No high fences
Top-notch hunting for free-ranging aoudad in West Texas
This hunt for free-ranging aoudad (no high fences) is an excellent choice for a trophy hunter who wants a top-notch chance to take a bragging-size ram. It's a bit more expensive than some similar hunts, but the outfitter has several things going for him, not the least of which is access to several hundred thousand acres of great private habitat in West Texas.
Aoudad hunting is this outfitter's first love. He allows limited hunting each year on his family's own property as well as on the neighbors' land that he leases, and the result is an outstanding average trophy size of 31 inches with an occasional giant in the 35 to 36-inch class.
If you haven't hunted free-ranging aoudads, you'll quickly realize why it has become so popular because the animals are as challenging and enjoyable to hunt as any native game animal, but there are enough of them that you usually see game daily and typically you'll see several rams during your hunt.
Aoudads, also known as Barbary sheep, are the wild mountain sheep native to parts of North Africa, where they are endangered. But they are thriving in the cliffy mountains of West Texas, where they were released in the '40s. Hunting them is much like hunting desert bighorn sheep because aoudads see extremely well and run when they see hunters.
Unlike desert bighorn rams, aoudad rams often travel in large groups. Your guide can usually find them by glassing carefully in the steep, relatively open terrain where they live although occasionally you'll see a herd as you travel between ranches or vantage points.
Be prepared to shoot from 100 to 400 yards, but the average shot is probably about 200 yards.
This hunt takes place on several huge ranches, including one that has been owned by the outfitter's family for four generations. The ranches range from 50,000 to more than 100,000 acres. The rancher/outfitter takes a minimal number of hunters each year to ensure that each customer has a chance to take a trophy class ram. His average ram has 31-inch horns, and he wants hunters to pass on rams under 28 inches. Hunter success is almost 100 percent though he has had a couple of hunters who couldn't walk to the sheep or make the shot.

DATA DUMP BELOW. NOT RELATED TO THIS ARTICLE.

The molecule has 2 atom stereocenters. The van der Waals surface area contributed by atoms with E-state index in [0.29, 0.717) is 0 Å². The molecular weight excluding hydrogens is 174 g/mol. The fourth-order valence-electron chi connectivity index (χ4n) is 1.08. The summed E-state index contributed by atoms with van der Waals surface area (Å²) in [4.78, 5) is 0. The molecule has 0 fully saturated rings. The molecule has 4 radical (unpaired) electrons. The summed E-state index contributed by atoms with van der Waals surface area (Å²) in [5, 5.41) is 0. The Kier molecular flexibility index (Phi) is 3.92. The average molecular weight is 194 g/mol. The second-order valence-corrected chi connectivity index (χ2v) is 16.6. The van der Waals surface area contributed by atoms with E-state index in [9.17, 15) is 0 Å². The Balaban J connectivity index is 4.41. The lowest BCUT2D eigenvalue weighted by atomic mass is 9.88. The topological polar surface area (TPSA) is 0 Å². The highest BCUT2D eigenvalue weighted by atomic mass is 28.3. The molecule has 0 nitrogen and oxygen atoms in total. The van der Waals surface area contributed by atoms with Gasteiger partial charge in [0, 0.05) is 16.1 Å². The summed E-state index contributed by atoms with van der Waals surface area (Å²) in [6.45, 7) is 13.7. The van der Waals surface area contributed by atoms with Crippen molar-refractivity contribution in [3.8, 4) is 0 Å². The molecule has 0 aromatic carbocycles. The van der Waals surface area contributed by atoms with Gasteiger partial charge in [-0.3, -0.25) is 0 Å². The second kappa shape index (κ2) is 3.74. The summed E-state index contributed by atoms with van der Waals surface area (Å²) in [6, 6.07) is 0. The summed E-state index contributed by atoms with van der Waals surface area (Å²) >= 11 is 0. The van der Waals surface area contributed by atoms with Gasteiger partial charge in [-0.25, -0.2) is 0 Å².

"If you can hike and shoot, you shouldn't have any problem getting a big ram," the outfitter said. "We hunt them lightly, and we leave a lot more big rams than we take. I've never had an issue of not having big aoudad. If a hunter is not comfortable taking a long shot, we'll just pass up the chance and go find another herd. If a guy can't walk too well, we'll concentrate on some of the easier country, and we can usually find a good ram there, too."
Unlike some aoudad guides, this outfitter likes to hunt in the fall and spring, not just in winter. He also offers a combination mountain lion/aoudad hunt for less than the price of hunting both animals individually.
"I've never had an issue of not having big aoudad," the outfitter said. "Back in February we took a 35 1/4 inch aoudad and there were four or five in the group the same size as him. I'll probably put you on a 30, 31 or 32-incher, which is a really good sheep."
The outfitter operates on so much property that he says you won't hunt the same land twice unless you see a herd that you want to find again.
"We've been ranching here since 1890," he said. "We know which ranches have the most and the biggest aoudads, and we have leased the best in this area."
Hunters either drive to the ranch or fly to Midland or El Paso, where they rent a car for an approximate two-hour drive to the lodging.
"I can sleep a lot of guys in one area," he said, "or I have nicer lodging for three or four guys. Usually I hire a cook, a retired guy who comes when I need him. I have some dune buggies, and usually I hunt out of those dune buggies. We might pick up some Polaris Rangers, too."
His houndsman used to operate a great deal in Mexico, so his dogs are accustomed to tracking lions on dry ground.
"If we have a guy who wants a combo hunt, we'll probably hunt with the dogs from 4 a.m. till about 11 a.m., and then we'll hunt aoudads the rest of the day," he said. "We have a lot of lions around here. We hire a trapper, and he caught 25 lions in 22 months.
"I try to go to easier country. But then they need to be able to throw up a gun and knock one down if they can't walk. When a guy comes in, I take him to the range and make sure his gun is on. Shoot at 200 yards, which is a usual shot for an aoudad."
The outfitter said his favorite thing to do is hunt and guide for aoudads.
"I don't think anybody has a better hunt than I do," he said. "We work really hard to keep our hunters happy, and so far we've been able to do a good job of it because most of our customers come from word of mouth."